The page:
He said that solar home heating systems and modern cooking stoves are key to their progress.

He plans to bring newer stoves to market, because their current models are making women and children sick, given that most women stay at home in Nepal.

“With new cooking stoves, we can eliminate these health problems and provide for a better life,” he said. “In the cities, they use more gas stoves with ventilation. The traditional stoves are used more in the rural areas.”

He’d like to see Metallic Improved Cooking (MIC) stoves spread through his native country — and to other parts of the developing world.

Photo Gallery

 

Camas, WA — Organizers for the upcoming Camas Wellness Festival see a growing need for communities to address mental and emotional health issues, so they’re taking action.

The festival, which is set for October 13, from 10 am-5 pm at multiple Downtown Camas locations, was organized by Kimberly Berry, Erika Levy, and Aspen Tufares.

The festival provides resources for empowering families. There is an Adolescent Mental Health Summit, sessions for Early Learning Wellness, Postnatal Wellness, Dance and Yoga and Embody Love workshops that empower girls to find their inner beauty, commit to kindness and make meaningful change in the world. The festival also serves as a fundraiser for Dance Evolution, a 501c3 nonprofit, promoting health and wellness in Camas.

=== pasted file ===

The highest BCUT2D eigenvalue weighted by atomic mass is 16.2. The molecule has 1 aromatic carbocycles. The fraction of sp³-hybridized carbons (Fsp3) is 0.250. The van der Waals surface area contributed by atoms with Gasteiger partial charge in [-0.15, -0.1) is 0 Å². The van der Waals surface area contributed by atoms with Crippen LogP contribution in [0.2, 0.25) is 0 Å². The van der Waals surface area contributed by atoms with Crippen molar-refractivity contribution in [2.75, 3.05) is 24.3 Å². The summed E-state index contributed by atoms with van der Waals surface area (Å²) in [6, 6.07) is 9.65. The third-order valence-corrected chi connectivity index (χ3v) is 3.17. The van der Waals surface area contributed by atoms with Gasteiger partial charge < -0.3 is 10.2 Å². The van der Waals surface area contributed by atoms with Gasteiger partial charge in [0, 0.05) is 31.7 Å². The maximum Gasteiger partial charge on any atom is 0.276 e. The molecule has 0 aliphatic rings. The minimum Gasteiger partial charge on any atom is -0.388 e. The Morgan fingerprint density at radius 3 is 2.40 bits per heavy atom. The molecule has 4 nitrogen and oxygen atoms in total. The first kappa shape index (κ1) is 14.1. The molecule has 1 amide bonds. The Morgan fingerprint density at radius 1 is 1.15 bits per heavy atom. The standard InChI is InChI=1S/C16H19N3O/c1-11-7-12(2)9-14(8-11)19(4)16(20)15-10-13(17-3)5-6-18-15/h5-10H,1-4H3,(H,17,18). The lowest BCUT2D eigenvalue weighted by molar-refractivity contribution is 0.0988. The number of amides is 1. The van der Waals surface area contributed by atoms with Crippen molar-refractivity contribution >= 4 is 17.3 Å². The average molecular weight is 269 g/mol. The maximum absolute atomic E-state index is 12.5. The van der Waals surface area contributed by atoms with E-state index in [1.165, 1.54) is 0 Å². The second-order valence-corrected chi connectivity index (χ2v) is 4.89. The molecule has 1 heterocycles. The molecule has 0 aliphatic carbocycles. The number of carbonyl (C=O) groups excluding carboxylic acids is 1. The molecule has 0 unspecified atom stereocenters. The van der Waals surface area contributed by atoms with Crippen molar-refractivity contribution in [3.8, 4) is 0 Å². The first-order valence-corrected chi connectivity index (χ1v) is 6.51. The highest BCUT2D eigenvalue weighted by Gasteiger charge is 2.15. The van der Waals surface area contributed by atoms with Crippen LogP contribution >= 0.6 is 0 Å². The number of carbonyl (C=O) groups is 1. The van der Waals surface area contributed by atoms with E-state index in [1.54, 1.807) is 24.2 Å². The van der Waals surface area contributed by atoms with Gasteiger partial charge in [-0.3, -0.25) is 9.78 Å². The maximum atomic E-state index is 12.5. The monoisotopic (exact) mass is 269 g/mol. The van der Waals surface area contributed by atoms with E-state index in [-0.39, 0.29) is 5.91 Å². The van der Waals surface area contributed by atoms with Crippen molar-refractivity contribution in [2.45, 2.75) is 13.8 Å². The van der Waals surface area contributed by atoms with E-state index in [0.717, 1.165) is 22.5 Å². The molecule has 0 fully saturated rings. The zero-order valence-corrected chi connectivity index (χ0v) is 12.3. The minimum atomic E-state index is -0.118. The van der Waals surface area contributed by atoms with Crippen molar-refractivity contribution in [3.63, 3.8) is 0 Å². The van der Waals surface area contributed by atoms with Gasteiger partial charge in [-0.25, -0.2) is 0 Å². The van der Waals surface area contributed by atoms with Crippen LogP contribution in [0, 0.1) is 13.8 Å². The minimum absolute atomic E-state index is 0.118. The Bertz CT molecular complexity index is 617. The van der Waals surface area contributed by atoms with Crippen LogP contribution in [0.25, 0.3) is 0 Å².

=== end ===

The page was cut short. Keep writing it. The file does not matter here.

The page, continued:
Berry is the producer of the Adolescent Mental Health Summit, which takes place in Camas, and will tackle tough subjects like suicide and depression.  Levy is a yoga instructor at Empress Yoga (www.empressyoga.com)and will teach the benefits of her work to parents and children at the festival, and Tufares is teaching “Mindful Movement for Disabilities,” which is a workshop for parents or caregivers and children — and she is also teaching “Moving Meditation” for adults.

Berry is also the founder of Being UnNormal, a consulting and advocacy group that assists parents navigate the world of mental health through a peer support model. She is also the host of the podcast Being UnNormal which explores issues within the mental health community with a specific emphasis on children’s mental health issues.

Community

www.McKeanSmithLaw.com

Together, they approached local mental health professionals that will tackle tough topics during the daylong festival, which has workshops, yoga classes, and forums that are designed to take the stigma out of mental health issues.

The Adolescent Mental Health Summit has multiple sessions at the Camas Public Library that will address anxiety, depression, mindful parenting, youth suicide prevention, performance culture, academic stress, stress management, coping skills, and more. These workshops are presented by professional counselors and mental health advocates. All of the sessions are free.

You can pre-register for the festival at: www.CamasWellnessFestival.com